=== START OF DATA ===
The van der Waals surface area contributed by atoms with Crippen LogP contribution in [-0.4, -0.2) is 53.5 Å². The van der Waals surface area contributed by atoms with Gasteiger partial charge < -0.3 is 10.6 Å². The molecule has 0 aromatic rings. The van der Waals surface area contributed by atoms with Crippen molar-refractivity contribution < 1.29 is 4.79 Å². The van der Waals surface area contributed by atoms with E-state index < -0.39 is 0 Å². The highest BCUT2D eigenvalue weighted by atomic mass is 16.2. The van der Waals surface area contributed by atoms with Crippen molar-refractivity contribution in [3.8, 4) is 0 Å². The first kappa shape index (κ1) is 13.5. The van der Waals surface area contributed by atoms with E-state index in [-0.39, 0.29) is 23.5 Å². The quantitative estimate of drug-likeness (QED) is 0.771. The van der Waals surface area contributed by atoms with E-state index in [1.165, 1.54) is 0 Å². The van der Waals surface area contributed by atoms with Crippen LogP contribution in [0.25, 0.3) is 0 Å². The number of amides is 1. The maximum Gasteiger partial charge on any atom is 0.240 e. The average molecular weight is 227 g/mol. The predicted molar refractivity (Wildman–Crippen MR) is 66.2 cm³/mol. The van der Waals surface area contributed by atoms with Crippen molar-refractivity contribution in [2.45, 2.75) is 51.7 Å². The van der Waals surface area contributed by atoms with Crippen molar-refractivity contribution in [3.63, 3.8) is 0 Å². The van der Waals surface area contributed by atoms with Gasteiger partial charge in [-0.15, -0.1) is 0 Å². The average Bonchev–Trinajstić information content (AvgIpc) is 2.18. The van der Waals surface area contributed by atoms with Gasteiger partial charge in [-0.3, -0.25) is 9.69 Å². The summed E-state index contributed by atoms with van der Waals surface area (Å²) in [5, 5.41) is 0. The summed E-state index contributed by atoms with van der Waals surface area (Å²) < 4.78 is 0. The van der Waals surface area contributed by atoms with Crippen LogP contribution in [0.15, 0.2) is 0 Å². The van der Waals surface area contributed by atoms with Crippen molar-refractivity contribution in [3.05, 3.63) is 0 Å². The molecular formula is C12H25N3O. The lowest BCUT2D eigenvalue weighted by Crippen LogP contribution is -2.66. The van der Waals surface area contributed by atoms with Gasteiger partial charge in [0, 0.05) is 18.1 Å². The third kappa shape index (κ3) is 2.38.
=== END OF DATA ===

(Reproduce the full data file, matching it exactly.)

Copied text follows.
The van der Waals surface area contributed by atoms with Crippen LogP contribution in [-0.4, -0.2) is 53.5 Å². The van der Waals surface area contributed by atoms with Gasteiger partial charge < -0.3 is 10.6 Å². The molecule has 0 aromatic rings. The van der Waals surface area contributed by atoms with Crippen molar-refractivity contribution < 1.29 is 4.79 Å². The van der Waals surface area contributed by atoms with E-state index < -0.39 is 0 Å². The highest BCUT2D eigenvalue weighted by atomic mass is 16.2. The van der Waals surface area contributed by atoms with Crippen molar-refractivity contribution in [3.8, 4) is 0 Å². The first kappa shape index (κ1) is 13.5. The van der Waals surface area contributed by atoms with E-state index in [-0.39, 0.29) is 23.5 Å². The quantitative estimate of drug-likeness (QED) is 0.771. The van der Waals surface area contributed by atoms with E-state index in [1.165, 1.54) is 0 Å². The van der Waals surface area contributed by atoms with Crippen LogP contribution in [0.25, 0.3) is 0 Å². The number of amides is 1. The maximum Gasteiger partial charge on any atom is 0.240 e. The average molecular weight is 227 g/mol. The predicted molar refractivity (Wildman–Crippen MR) is 66.2 cm³/mol. The van der Waals surface area contributed by atoms with Crippen molar-refractivity contribution in [2.45, 2.75) is 51.7 Å². The van der Waals surface area contributed by atoms with Crippen molar-refractivity contribution in [3.63, 3.8) is 0 Å². The van der Waals surface area contributed by atoms with Gasteiger partial charge in [-0.15, -0.1) is 0 Å². The average Bonchev–Trinajstić information content (AvgIpc) is 2.18. The van der Waals surface area contributed by atoms with Gasteiger partial charge in [-0.3, -0.25) is 9.69 Å². The summed E-state index contributed by atoms with van der Waals surface area (Å²) in [5, 5.41) is 0. The summed E-state index contributed by atoms with van der Waals surface area (Å²) < 4.78 is 0. The van der Waals surface area contributed by atoms with Crippen LogP contribution in [0.15, 0.2) is 0 Å². The van der Waals surface area contributed by atoms with Crippen molar-refractivity contribution in [3.05, 3.63) is 0 Å². The molecular formula is C12H25N3O. The lowest BCUT2D eigenvalue weighted by Crippen LogP contribution is -2.66. The van der Waals surface area contributed by atoms with Gasteiger partial charge in [0, 0.05) is 18.1 Å². The third kappa shape index (κ3) is 2.38.